The rapid increase in the use of web and PC client-based video conferencing (VC) and Unified Communications (UC) solutions during the COVID lockdown has been well reported. The pandemic has forced many businesses to switch from face-to-face meetings in the office to remote meetings using technology such as Microsoft Teams.
Before we get on to the eight tips designed to help you make video conferencing as inclusive as possible in your organisation, I’d like to delve a little deeper into the science to highlight why special considerations are necessary.
One of the more interesting insights to have come out of this change in working behaviour is the reports of how exhausting many people find their day spent talking over video. There are a number of reasons for this; but it may also be highlighting deficiencies in our cognitive processing or exposing neurodiverse conditions, such as ADHD or autism.
A face-to-face meeting allows a rich social cognition experience with a large number of non-verbal cues being processed. With online meetings, these cues can be difficult to process or lost altogether, depending on the quality of the video link.
Body language can be harder to interpret too, and poor audio quality may affect our ability to interpret the tone of voice being used. Trying to pick up on this social stimulus means our brains are working far harder, consuming more energy and tiring us out.
For certain people who find face-to-face conversation a difficult experience, VC can offer a less intense alternative, but these people still need good visual and aural stimulus to process the conversation.
That’s because neurodiverse people have to work extra hard to process the relevance of different components of communication; from someone’s facial expressions to their tone of voice. When these cues are absent, it can compound their difficulties.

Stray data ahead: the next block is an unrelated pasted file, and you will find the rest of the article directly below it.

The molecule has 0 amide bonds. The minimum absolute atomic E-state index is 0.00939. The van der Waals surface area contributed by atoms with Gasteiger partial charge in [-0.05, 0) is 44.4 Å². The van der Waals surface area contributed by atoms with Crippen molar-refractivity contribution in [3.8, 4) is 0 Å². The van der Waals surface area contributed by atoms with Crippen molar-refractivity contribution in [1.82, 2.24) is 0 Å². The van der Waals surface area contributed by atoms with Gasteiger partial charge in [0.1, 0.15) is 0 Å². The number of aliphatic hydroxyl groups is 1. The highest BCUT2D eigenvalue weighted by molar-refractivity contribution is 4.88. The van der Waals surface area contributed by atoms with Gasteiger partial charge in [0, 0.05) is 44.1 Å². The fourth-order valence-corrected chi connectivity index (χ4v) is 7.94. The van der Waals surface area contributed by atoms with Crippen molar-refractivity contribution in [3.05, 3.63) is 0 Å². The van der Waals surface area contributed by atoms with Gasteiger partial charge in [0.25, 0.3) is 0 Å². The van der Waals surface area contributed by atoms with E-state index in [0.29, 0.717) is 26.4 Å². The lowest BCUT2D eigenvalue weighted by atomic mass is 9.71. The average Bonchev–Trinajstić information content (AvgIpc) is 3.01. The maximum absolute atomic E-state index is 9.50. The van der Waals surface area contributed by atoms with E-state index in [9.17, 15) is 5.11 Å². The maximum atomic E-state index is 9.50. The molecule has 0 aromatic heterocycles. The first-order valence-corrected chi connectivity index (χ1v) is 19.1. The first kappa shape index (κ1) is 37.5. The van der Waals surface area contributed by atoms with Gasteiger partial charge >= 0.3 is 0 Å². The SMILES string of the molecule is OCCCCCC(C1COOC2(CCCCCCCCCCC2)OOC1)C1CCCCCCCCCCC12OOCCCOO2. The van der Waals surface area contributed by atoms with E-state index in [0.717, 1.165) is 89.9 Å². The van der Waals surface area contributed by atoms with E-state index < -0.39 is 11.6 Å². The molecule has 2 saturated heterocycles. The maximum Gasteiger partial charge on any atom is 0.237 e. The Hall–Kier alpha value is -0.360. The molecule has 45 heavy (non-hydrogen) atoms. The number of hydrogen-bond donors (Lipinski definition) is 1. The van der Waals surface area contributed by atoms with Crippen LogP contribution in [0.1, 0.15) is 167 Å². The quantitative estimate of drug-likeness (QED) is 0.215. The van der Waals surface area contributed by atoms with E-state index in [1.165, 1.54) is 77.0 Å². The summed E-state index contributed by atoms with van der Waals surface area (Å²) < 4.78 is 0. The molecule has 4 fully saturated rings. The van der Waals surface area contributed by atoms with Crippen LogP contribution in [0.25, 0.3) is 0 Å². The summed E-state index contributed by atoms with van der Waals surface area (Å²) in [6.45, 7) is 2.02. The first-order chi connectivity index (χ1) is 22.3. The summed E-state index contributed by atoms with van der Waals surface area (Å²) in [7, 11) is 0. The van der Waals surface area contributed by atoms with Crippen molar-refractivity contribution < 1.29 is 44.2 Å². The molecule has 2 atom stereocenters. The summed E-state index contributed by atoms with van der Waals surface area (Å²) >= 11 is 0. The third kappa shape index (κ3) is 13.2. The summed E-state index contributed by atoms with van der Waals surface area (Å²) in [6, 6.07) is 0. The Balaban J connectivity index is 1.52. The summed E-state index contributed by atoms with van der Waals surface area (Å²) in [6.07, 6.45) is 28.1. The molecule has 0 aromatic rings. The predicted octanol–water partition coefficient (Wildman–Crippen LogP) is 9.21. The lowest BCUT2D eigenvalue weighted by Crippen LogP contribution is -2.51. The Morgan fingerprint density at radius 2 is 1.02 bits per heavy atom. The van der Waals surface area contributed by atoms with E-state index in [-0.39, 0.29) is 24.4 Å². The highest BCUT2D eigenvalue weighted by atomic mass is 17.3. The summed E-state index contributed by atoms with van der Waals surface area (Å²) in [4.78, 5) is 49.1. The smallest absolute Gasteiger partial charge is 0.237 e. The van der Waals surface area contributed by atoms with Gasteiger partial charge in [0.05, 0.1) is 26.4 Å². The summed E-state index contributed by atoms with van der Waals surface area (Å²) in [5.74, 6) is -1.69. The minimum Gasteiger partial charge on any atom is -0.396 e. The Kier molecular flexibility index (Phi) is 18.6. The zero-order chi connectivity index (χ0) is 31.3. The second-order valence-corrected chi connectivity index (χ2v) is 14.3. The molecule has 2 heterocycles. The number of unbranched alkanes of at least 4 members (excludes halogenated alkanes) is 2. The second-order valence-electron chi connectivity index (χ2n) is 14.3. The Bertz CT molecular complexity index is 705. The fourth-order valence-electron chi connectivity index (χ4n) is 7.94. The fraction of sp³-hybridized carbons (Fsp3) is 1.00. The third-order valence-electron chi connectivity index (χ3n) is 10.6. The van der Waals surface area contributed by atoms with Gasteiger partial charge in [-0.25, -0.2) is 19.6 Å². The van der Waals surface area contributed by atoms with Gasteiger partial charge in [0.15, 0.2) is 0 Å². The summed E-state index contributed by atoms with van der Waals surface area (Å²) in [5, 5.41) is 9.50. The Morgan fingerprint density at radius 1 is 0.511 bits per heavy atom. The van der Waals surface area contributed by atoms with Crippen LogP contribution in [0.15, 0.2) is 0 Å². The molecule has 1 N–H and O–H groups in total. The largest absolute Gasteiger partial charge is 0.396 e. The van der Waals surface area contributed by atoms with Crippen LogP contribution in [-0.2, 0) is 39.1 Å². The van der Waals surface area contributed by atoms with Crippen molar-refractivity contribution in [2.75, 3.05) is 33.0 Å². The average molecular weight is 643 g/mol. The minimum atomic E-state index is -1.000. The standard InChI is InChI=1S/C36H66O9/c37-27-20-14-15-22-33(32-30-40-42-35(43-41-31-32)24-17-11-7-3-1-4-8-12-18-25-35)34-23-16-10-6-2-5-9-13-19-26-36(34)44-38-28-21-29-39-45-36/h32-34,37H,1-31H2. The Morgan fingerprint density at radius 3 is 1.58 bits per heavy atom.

The Accessibility User Research Collective is a community of people with all types of disabilities who work with Microsoft Research on helping make technology more accessible and usable.
A study paper from last year, discussing how autistic adults coped with video conferencing, found that the use of video was very beneficial “for a neurodiverse population who experience difficulties with non-verbal cues and with expressing and interpreting emotions”. One interviewee reported that “just seeing their conversation partner’s face… ‘gave me something to focus on, even though it is awkward’”.
Visual and audible distractions affect us all, but the heightened sensory sensitivities that autistic people experience can tangibly affect concentration. According to Microsoft research, these distractions “often caused them to inadvertently switch their focus to the noise and lose track of the conversation”.
Interestingly, they concluded that sensitivities of autistic adults are, to varying degrees, present in all of us; so “improving the VC experience for autistic adults can make the VC experience more comfortable for all users.” This valuable research is now finding its way into new features in Teams. The new “Together Mode” rolling out in August is designed to combat meeting fatigue by leveraging segmentation technology to set all the call participants on a shared background. The idea here is to help people focus on the nonverbal cues of the others on the call. “Dynamic View” gives call moderators more control over how shared content is displayed during a meeting.
Never forgetting that we’re all different and we all have different needs, our eight tips below will certainly help you address some of these issues for the people in your organisation who struggle most with video conferencing:
During lockdown, finding a good space in the home for video conferencing may prove challenging, especially if the whole family needs to join their own online meetings or lessons at the same time. But, if you can, try to find a comfortable spot that provides as much quiet and privacy as possible.
Always try to respect presence if you want to have an unscheduled meeting with someone. Most UC solutions should offer presence capability, so you can avoid disturbing people who are ‘Busy’.
To protect yourself when you’re up to your eyeballs with work, remember to set your own presence based on whether you are happy to join meetings at short notice or not.
Best practice UC etiquette is to firstly message asking: “are you free for a chat about <subject>?” before calling. This avoids people being forced into a video call when they may not be ready for one. It also gives people who hate unexpected calls the chance to prepare for the conversation.
Make sure you are using technology which has the correct specification to support the UC client. Poorly performing hardware will only raise stress and anxiety levels. Imagine having a meeting room with broken chairs, a wonky desk, and a broken projector – it’s pretty much the same thing!